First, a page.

Edmonton

Pro bono constitutional challenge reveals gaps in access to justice, say legal experts

In a legal battle of David and Goliath proportions, the Alberta Court of Appeal will hear a constitutional challenge that pits a young single mother against the provincial government.

Justice system 'in practice only protects those who can afford to vindicate their rights'

The Court of Appeal will hear A.C.'s case on June 18. (Trevor Wilson/CBC)

In a legal battle of David and Goliath proportions, the Alberta Court of Appeal will hear a constitutional challenge that pits a young single mother against the provincial government.

At the heart of the challenge is a provincial government decision to end financial assistance to young adults transitioning out of the child intervention system.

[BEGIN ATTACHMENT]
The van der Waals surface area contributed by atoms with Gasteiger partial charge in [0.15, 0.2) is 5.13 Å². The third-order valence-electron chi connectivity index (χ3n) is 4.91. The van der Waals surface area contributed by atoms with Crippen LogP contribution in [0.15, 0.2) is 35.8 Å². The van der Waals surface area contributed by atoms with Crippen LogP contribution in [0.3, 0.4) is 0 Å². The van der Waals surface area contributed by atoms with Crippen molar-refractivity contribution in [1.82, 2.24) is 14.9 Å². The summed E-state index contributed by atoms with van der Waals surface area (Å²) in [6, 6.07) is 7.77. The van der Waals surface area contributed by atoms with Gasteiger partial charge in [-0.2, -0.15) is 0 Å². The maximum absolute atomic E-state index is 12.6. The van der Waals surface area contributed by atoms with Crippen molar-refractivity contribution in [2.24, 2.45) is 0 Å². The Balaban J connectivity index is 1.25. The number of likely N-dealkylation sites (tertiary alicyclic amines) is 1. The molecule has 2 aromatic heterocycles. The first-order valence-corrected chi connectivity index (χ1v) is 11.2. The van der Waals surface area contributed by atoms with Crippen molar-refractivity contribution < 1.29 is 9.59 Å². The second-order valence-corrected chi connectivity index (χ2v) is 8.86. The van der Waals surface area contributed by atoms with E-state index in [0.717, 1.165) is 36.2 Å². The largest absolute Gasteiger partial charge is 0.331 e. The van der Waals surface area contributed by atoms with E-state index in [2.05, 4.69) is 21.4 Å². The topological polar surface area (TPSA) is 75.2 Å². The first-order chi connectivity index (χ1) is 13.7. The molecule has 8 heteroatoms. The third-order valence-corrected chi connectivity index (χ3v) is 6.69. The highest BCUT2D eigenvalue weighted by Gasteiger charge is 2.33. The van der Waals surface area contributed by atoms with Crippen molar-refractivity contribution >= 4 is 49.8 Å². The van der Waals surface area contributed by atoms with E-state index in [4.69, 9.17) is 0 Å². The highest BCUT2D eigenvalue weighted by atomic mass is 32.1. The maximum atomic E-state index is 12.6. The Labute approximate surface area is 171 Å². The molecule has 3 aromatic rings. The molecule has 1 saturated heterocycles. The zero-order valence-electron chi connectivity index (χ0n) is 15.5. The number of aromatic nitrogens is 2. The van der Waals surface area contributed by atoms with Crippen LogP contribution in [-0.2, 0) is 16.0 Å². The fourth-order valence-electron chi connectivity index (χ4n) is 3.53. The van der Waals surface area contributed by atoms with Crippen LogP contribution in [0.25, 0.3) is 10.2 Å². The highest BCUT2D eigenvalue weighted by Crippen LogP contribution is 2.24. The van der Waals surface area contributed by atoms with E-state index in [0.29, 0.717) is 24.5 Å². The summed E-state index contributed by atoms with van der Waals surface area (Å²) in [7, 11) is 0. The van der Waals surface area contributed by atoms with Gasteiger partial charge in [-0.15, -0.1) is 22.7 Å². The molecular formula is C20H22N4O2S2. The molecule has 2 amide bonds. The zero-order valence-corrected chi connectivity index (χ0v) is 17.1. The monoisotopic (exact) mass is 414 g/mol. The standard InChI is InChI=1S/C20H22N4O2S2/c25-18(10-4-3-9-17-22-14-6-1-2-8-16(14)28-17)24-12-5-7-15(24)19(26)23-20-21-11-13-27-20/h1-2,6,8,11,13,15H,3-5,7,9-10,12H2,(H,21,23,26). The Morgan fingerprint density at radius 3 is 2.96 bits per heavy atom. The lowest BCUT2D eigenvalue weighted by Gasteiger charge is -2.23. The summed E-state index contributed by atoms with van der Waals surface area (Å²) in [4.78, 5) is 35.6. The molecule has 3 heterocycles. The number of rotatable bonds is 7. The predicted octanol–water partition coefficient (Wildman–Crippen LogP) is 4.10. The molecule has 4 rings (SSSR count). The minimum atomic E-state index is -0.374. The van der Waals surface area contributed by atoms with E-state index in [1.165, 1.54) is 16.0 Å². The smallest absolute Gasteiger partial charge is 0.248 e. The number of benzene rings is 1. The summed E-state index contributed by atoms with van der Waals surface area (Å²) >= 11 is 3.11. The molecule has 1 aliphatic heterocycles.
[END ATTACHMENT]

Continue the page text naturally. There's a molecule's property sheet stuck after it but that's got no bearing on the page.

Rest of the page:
Despite growing costs, the 21-year-old woman's Edmonton lawyer is continuing his pro bono fight at the highest court in the province. 

"That's why a lot of people like myself become lawyers," said Avnish Nanda, who last week filed a response to the government's appeal of an injunction won by Nanda and his client in March.

"It's to advance the interests of folks who wouldn't be able to, in the normal system. They don't have the means. 

"Our justice system only works if the interests and rights of everyone are protected and not just those who are able to pay for it."

The case, scheduled to be heard on June 18, is being closely watched by legal experts who say it reveals gaps in access to the justice system for marginalized Albertans.

Cuts prompt court challenge

Last November, the UCP government announced changes to the Support and Financial Assistance Agreements (SFAA) program, that would cut off participants at 22 years of age rather than 24.